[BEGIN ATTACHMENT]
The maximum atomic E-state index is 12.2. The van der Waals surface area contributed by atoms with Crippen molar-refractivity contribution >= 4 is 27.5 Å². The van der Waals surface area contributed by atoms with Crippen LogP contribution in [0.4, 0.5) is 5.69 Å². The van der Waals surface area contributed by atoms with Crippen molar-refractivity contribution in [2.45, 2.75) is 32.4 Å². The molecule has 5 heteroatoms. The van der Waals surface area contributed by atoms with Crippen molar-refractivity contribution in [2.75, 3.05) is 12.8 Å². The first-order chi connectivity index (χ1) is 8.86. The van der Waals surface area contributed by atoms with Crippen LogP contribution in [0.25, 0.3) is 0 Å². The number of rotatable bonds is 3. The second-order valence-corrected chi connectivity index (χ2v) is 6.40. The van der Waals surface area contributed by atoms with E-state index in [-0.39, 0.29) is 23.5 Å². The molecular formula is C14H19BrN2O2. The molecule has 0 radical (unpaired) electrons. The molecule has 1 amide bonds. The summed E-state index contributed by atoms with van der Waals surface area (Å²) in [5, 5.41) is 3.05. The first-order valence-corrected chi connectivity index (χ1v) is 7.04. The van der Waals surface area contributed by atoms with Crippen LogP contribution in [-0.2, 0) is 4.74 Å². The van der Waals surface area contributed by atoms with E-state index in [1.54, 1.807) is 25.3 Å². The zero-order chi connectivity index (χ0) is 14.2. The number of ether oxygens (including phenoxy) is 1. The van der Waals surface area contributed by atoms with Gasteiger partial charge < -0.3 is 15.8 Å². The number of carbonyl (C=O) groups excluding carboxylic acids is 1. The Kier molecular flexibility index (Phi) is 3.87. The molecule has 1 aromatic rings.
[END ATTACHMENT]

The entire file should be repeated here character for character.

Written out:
The maximum atomic E-state index is 12.2. The van der Waals surface area contributed by atoms with Crippen molar-refractivity contribution >= 4 is 27.5 Å². The van der Waals surface area contributed by atoms with Crippen LogP contribution in [0.4, 0.5) is 5.69 Å². The van der Waals surface area contributed by atoms with Crippen molar-refractivity contribution in [2.45, 2.75) is 32.4 Å². The molecule has 5 heteroatoms. The van der Waals surface area contributed by atoms with Crippen molar-refractivity contribution in [2.75, 3.05) is 12.8 Å². The first-order chi connectivity index (χ1) is 8.86. The van der Waals surface area contributed by atoms with Crippen LogP contribution in [0.25, 0.3) is 0 Å². The number of rotatable bonds is 3. The second-order valence-corrected chi connectivity index (χ2v) is 6.40. The van der Waals surface area contributed by atoms with E-state index in [-0.39, 0.29) is 23.5 Å². The molecular formula is C14H19BrN2O2. The molecule has 0 radical (unpaired) electrons. The molecule has 1 amide bonds. The summed E-state index contributed by atoms with van der Waals surface area (Å²) in [5, 5.41) is 3.05. The first-order valence-corrected chi connectivity index (χ1v) is 7.04. The van der Waals surface area contributed by atoms with Crippen LogP contribution in [-0.2, 0) is 4.74 Å². The van der Waals surface area contributed by atoms with E-state index in [1.54, 1.807) is 25.3 Å². The zero-order chi connectivity index (χ0) is 14.2. The number of ether oxygens (including phenoxy) is 1. The van der Waals surface area contributed by atoms with Gasteiger partial charge < -0.3 is 15.8 Å². The number of carbonyl (C=O) groups excluding carboxylic acids is 1. The Kier molecular flexibility index (Phi) is 3.87. The molecule has 1 aromatic rings.